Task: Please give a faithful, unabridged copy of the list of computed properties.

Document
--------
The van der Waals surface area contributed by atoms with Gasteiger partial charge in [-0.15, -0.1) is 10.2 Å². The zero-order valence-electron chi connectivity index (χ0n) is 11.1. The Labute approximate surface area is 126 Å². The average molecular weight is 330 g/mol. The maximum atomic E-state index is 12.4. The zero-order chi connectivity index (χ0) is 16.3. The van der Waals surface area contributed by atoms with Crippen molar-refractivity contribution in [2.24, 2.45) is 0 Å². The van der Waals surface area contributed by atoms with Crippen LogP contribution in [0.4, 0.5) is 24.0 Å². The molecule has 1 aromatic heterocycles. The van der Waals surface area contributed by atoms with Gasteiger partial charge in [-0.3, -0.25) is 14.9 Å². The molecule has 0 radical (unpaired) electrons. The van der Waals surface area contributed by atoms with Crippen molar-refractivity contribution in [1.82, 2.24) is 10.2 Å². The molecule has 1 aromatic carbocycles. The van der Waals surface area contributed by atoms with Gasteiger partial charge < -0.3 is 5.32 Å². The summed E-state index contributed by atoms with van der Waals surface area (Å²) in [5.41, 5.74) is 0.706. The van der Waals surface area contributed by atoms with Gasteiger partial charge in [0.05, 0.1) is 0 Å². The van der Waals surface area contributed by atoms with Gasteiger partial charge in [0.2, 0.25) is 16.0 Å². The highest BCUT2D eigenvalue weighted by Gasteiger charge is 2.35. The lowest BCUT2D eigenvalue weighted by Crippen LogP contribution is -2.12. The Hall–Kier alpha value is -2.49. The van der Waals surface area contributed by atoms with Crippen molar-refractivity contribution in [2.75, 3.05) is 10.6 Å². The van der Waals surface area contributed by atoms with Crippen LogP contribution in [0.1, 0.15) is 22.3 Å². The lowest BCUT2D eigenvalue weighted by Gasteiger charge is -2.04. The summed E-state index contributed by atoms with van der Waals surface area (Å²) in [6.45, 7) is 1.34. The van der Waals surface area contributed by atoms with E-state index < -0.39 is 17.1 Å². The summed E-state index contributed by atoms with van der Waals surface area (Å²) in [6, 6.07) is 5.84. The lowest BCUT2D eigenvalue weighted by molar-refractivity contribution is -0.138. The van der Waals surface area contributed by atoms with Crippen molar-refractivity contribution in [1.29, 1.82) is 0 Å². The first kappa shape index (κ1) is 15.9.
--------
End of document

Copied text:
The van der Waals surface area contributed by atoms with Gasteiger partial charge in [-0.15, -0.1) is 10.2 Å². The zero-order valence-electron chi connectivity index (χ0n) is 11.1. The Labute approximate surface area is 126 Å². The average molecular weight is 330 g/mol. The maximum atomic E-state index is 12.4. The zero-order chi connectivity index (χ0) is 16.3. The van der Waals surface area contributed by atoms with Crippen molar-refractivity contribution in [2.24, 2.45) is 0 Å². The van der Waals surface area contributed by atoms with Crippen LogP contribution in [0.4, 0.5) is 24.0 Å². The molecule has 1 aromatic heterocycles. The van der Waals surface area contributed by atoms with Gasteiger partial charge in [-0.3, -0.25) is 14.9 Å². The molecule has 0 radical (unpaired) electrons. The van der Waals surface area contributed by atoms with Crippen molar-refractivity contribution in [1.82, 2.24) is 10.2 Å². The molecule has 1 aromatic carbocycles. The van der Waals surface area contributed by atoms with Gasteiger partial charge < -0.3 is 5.32 Å². The summed E-state index contributed by atoms with van der Waals surface area (Å²) in [5.41, 5.74) is 0.706. The van der Waals surface area contributed by atoms with Gasteiger partial charge in [0.05, 0.1) is 0 Å². The van der Waals surface area contributed by atoms with Gasteiger partial charge in [0.2, 0.25) is 16.0 Å². The highest BCUT2D eigenvalue weighted by Gasteiger charge is 2.35. The lowest BCUT2D eigenvalue weighted by Crippen LogP contribution is -2.12. The Hall–Kier alpha value is -2.49. The van der Waals surface area contributed by atoms with Crippen molar-refractivity contribution in [2.75, 3.05) is 10.6 Å². The van der Waals surface area contributed by atoms with Crippen LogP contribution in [0.1, 0.15) is 22.3 Å². The lowest BCUT2D eigenvalue weighted by Gasteiger charge is -2.04. The summed E-state index contributed by atoms with van der Waals surface area (Å²) in [6.45, 7) is 1.34. The van der Waals surface area contributed by atoms with E-state index < -0.39 is 17.1 Å². The summed E-state index contributed by atoms with van der Waals surface area (Å²) in [6, 6.07) is 5.84. The lowest BCUT2D eigenvalue weighted by molar-refractivity contribution is -0.138. The van der Waals surface area contributed by atoms with Crippen molar-refractivity contribution in [1.29, 1.82) is 0 Å². The first kappa shape index (κ1) is 15.9.